Mr.Hooper new that throughout his life of trying to get many people to understand why he did such thing like of the black veil. They would never understand why so and/or overpass through the negative reactions of the people towards him for wearing the
They probably would have had a somewhat normal relationship if it wasn't for their parents. Juliet’s father, Lord Capulet, had his opinions and ideas about what Juliet’s future was going to look like. He came to Juliet demanding that she marry Paris because he thought it would make her happy after losing Tybalt. But to his dismay, she refused and said “Not proud you have, but thankful that you have/ Proud can I never be of what I hate/ But thankful even for hate that is mean love/” (3.5.151-153). Juliet explains to her father that she’ll never marry Paris, this is because she’s loyal to Romeo and staying married to Romeo is what her heart desires.
I look around me, and, lo! On every visage a Black Veil!” (Hawthorne 246). In this quote, Mr. Hooper reveals that he does not wear the veil for his secret sins, but for the secret sins of the townspeople. People are afraid to reveal their secret sins for the punishment they will receive like Mr. Hooper is receiving
Or, if thou wilt not, be but sworn my love, and I’ll no longer be a Capulet (lines 33-36).” By this Juliet is explaining how her only and first love is her family 's greatest enemy. For this reason they choose to keep their love for each other a secret so that it wouldn 't cause any fights between the two of their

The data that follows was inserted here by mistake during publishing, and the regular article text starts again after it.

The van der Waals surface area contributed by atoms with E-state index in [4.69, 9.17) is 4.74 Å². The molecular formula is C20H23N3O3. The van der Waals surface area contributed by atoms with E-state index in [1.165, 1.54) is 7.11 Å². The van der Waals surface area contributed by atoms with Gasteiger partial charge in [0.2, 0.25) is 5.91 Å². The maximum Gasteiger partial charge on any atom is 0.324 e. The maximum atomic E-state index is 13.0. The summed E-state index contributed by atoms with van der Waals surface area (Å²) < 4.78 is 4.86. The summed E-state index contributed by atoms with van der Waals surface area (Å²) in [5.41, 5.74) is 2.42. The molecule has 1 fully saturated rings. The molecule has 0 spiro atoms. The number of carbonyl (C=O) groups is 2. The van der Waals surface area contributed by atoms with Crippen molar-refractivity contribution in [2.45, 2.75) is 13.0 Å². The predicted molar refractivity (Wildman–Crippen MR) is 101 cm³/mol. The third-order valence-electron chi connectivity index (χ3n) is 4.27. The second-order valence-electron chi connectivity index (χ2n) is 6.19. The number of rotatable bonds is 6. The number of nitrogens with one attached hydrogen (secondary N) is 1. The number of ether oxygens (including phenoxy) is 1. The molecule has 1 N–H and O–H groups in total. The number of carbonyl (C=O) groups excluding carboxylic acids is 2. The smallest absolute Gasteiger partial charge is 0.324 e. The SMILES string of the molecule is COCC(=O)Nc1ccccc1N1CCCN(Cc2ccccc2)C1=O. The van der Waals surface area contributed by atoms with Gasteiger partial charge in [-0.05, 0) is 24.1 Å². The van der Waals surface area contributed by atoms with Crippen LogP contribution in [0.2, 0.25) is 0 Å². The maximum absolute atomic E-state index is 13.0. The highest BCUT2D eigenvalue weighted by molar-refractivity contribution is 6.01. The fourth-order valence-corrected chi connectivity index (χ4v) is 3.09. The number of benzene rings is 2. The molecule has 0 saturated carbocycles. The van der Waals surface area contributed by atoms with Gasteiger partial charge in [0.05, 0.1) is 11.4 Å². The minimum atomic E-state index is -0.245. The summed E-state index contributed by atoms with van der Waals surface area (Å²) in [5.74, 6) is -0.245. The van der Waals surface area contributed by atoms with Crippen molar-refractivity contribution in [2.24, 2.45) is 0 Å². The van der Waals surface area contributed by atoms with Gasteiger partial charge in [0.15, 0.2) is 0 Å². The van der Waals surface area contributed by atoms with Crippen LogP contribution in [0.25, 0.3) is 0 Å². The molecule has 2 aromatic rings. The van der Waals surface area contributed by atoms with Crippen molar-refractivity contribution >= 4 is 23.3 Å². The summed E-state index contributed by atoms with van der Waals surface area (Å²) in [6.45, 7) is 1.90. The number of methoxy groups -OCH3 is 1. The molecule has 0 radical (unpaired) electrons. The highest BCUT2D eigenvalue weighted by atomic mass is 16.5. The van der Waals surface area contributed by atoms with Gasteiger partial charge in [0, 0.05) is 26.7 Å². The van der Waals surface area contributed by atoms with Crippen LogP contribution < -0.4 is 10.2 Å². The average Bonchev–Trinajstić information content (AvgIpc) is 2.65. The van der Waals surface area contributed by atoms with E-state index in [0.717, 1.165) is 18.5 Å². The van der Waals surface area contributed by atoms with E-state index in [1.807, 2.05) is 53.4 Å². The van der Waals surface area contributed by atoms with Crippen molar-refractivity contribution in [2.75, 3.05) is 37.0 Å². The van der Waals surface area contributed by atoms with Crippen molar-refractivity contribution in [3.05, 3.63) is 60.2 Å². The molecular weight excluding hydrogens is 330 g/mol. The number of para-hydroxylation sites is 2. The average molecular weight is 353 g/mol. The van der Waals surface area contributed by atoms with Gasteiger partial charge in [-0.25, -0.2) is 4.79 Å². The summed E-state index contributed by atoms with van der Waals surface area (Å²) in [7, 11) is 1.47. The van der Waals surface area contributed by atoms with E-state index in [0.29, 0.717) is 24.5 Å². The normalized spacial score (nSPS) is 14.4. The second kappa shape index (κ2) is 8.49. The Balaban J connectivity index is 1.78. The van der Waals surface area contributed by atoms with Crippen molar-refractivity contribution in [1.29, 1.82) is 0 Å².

He knows that he is not a good man. He believes that the punishment he has received didn’t fit his crime. The Misfit also believes that the world would be better off if Jesus didn’t rise from the dead. When the grandmother and him were talking about religion he Although he is not a good man, he does feels a bit of compassion for the grandmother when Bailey makes her cry, he says “Lady… don’t you get upset. Sometimes a man says things he don’t mean.
The church’s unwillingness to involve themselves in the conversation and active efforts to cease AIDS’ increasing stake on lives, fails to live up to their roles as empathetic followers of Christ. However, much of this hesitance stems from the Bible’s direct claims that condemn homosexuality and those living in what the church deems a “sinful” life, whom God punishes with sickness, poverty, and ultimate suffering, as this only justifies this inactiveness. The church fails to save lives as much as it claims to save souls in an institution that historically prides itself in combatting oppression and restoring justice, especially from the African American church, although seeming to fail in restoring dignity. “If God’s relationship with humanity is persuasive, that characteristic should be the model for our own interpersonal relationships” because lives should not be lost from lack of intervention, resulting from the church’s condemnation of participating in intense and joyous activities, like sex and drug use, subjecting many of these followers to hypocrisy (Shelp and Sunderland 74). Sexually explicit education should have been enforced in a society where religious conservatism creates a barrier in combatting the spread of this disease, a disease like any other disease.